Andrew Desalu Wilhelm was a freed slave of Egba origin. It is believed that he was one of the liberated slaves that resettled in Sierra Leone. He received his schooling there and became a catechist and an evangelist of note. Until 1842 he was a class-leader in Hastings, Freetown. He and John MacCormack accompanied Henry Townsend to Abeokuta en route to Badagry in 1842. The company was warmly received by Chief Sodeke and the Egba people. Wilhelm served as interpreter to Townsend throughout the latter’s one week exploratory visit to Abeokuta. While Townsend returned to England for ordination, Wilhelm was left behind, serving as a catechist until 1846, when Townsend returned to Abeokuta with an impressive group of pioneers like Rev. (later Bishop) and Mrs. Crowther, Rev. Golmer, Mr. Marsh (a catechist), and others.
For four years (1842 to 1846), Wilhelm preached the Gospel along the dusty streets of the ancient city. He became a spiritual father to hundreds of returnees from Sierra Leone. He resided among them at their quarters, known as Wasimi (“come and rest”) at Ake. With the help of the Creoles (as the returnees are still known in Abeokuta today), Wilhelm erected a shed for Christian worship at Ake, laying the foundation of what later became the Cathedral of Saint Peter, Ake. This historic church is regarded as the first church in Egbaland, in Ogun State, and in Nigeria. Wilhelm also prepared many candidates for baptism, but the shed could not be dedicated and the candidates could not be baptised for many years due to the absence of a priest. The work of this great pioneer of Egba origin as a catechist, teacher, and evangelist who contributed to the establishment of Christianity in Abeokuta was further reinforced by the arrival of Rev. Townsend and company in 1846. Wilhelm died on February 4, 1866.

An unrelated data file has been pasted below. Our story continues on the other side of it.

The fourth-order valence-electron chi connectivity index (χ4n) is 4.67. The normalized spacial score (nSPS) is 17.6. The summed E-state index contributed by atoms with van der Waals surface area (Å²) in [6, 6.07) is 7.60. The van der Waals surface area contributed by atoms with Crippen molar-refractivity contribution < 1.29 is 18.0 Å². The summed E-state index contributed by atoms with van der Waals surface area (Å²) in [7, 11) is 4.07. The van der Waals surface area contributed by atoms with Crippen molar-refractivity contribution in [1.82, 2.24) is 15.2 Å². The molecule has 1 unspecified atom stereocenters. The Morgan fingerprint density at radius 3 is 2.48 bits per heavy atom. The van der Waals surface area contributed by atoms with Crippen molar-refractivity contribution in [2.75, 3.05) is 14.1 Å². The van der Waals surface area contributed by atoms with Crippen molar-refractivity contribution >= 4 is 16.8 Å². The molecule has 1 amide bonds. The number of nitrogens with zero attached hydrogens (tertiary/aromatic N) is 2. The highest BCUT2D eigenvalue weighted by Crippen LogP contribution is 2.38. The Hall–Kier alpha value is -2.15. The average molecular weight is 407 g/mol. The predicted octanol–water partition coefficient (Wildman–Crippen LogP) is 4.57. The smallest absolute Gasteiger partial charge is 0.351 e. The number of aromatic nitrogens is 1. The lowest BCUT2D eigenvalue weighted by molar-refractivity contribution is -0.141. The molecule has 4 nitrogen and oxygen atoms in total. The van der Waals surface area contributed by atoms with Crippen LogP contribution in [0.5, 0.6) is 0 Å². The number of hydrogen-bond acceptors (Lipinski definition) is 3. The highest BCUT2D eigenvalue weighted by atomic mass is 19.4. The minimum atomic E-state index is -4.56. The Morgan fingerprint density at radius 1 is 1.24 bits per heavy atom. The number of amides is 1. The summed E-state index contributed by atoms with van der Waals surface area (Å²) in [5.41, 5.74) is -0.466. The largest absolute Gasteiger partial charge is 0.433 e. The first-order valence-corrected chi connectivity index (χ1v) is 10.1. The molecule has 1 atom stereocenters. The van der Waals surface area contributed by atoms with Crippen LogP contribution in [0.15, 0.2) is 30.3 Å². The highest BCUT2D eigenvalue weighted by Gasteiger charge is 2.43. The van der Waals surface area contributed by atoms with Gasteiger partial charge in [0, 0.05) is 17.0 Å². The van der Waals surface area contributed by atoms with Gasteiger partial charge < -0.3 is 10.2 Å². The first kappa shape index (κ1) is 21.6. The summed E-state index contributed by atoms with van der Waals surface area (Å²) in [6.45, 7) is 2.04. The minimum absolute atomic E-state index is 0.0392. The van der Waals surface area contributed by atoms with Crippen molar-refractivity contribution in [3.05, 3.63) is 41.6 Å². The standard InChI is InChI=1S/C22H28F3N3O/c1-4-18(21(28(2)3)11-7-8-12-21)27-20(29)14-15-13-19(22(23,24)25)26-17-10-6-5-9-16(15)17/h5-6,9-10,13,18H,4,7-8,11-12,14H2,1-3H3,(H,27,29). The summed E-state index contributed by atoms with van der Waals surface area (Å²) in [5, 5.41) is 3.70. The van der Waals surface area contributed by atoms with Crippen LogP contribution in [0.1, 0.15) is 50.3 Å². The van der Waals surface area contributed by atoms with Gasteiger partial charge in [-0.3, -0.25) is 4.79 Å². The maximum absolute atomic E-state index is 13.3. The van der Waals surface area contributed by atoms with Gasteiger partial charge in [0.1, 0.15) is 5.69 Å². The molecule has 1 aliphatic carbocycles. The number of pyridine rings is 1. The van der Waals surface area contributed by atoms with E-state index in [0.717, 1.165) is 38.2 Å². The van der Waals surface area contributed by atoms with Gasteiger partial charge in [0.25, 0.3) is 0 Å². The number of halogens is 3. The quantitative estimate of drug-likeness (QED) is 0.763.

Wilhelm’s quiet but impressive role has not yet received the attention it deserves. The shed in which he led services for almost four years does not always receive the recognition it is due when the history of church planting in Abeokuta is being discussed. His original structure should rightly be regarded as [having been] the first worship center in the land. In recognition of the role he played, a chapel known as Andrew Wilhelm Chapel has been erected in his memory at Ligegere Street, Ake, Abeokuta, Ogun State, Nigeria.
Francis O. Falako
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This article, received in 2010, was written by Dr. Francis Falako, a professor in the Religious Education Unit of the School of Education in the University of Lagos (UNILAG) in Lagos, Nigeria.